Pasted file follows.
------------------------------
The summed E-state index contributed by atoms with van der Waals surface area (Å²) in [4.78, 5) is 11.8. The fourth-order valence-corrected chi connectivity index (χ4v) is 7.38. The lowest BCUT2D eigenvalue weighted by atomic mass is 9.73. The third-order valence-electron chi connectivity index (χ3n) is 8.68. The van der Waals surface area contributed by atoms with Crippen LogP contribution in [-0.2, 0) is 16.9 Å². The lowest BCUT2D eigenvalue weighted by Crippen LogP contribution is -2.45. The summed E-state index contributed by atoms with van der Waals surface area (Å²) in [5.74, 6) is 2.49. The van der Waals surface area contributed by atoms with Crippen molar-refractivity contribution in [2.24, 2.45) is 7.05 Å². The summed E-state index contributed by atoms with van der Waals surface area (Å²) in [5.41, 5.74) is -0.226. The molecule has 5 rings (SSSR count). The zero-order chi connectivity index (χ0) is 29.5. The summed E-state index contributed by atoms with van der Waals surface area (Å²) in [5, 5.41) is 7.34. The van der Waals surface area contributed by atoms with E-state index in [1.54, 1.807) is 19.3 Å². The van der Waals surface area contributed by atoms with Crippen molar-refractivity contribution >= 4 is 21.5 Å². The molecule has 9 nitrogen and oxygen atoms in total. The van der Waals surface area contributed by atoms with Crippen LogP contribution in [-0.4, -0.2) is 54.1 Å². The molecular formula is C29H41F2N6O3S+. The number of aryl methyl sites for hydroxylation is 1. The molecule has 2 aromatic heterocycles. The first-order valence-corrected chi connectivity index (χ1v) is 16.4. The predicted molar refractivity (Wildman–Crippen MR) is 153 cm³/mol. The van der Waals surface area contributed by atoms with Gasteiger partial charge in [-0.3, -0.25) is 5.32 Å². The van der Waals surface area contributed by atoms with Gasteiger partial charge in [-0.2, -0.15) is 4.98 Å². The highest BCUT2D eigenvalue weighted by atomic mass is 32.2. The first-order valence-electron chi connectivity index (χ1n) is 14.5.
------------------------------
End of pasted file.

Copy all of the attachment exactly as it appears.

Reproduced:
The summed E-state index contributed by atoms with van der Waals surface area (Å²) in [4.78, 5) is 11.8. The fourth-order valence-corrected chi connectivity index (χ4v) is 7.38. The lowest BCUT2D eigenvalue weighted by atomic mass is 9.73. The third-order valence-electron chi connectivity index (χ3n) is 8.68. The van der Waals surface area contributed by atoms with Crippen LogP contribution in [-0.2, 0) is 16.9 Å². The lowest BCUT2D eigenvalue weighted by Crippen LogP contribution is -2.45. The summed E-state index contributed by atoms with van der Waals surface area (Å²) in [5.74, 6) is 2.49. The van der Waals surface area contributed by atoms with Crippen molar-refractivity contribution in [2.24, 2.45) is 7.05 Å². The summed E-state index contributed by atoms with van der Waals surface area (Å²) in [5.41, 5.74) is -0.226. The molecule has 5 rings (SSSR count). The zero-order chi connectivity index (χ0) is 29.5. The summed E-state index contributed by atoms with van der Waals surface area (Å²) in [5, 5.41) is 7.34. The van der Waals surface area contributed by atoms with E-state index in [1.54, 1.807) is 19.3 Å². The van der Waals surface area contributed by atoms with Crippen molar-refractivity contribution >= 4 is 21.5 Å². The molecule has 9 nitrogen and oxygen atoms in total. The van der Waals surface area contributed by atoms with Crippen LogP contribution in [-0.4, -0.2) is 54.1 Å². The molecular formula is C29H41F2N6O3S+. The number of aryl methyl sites for hydroxylation is 1. The molecule has 2 aromatic heterocycles. The first-order valence-corrected chi connectivity index (χ1v) is 16.4. The predicted molar refractivity (Wildman–Crippen MR) is 153 cm³/mol. The van der Waals surface area contributed by atoms with Gasteiger partial charge in [-0.3, -0.25) is 5.32 Å². The van der Waals surface area contributed by atoms with Gasteiger partial charge in [-0.2, -0.15) is 4.98 Å². The highest BCUT2D eigenvalue weighted by atomic mass is 32.2. The first-order valence-electron chi connectivity index (χ1n) is 14.5.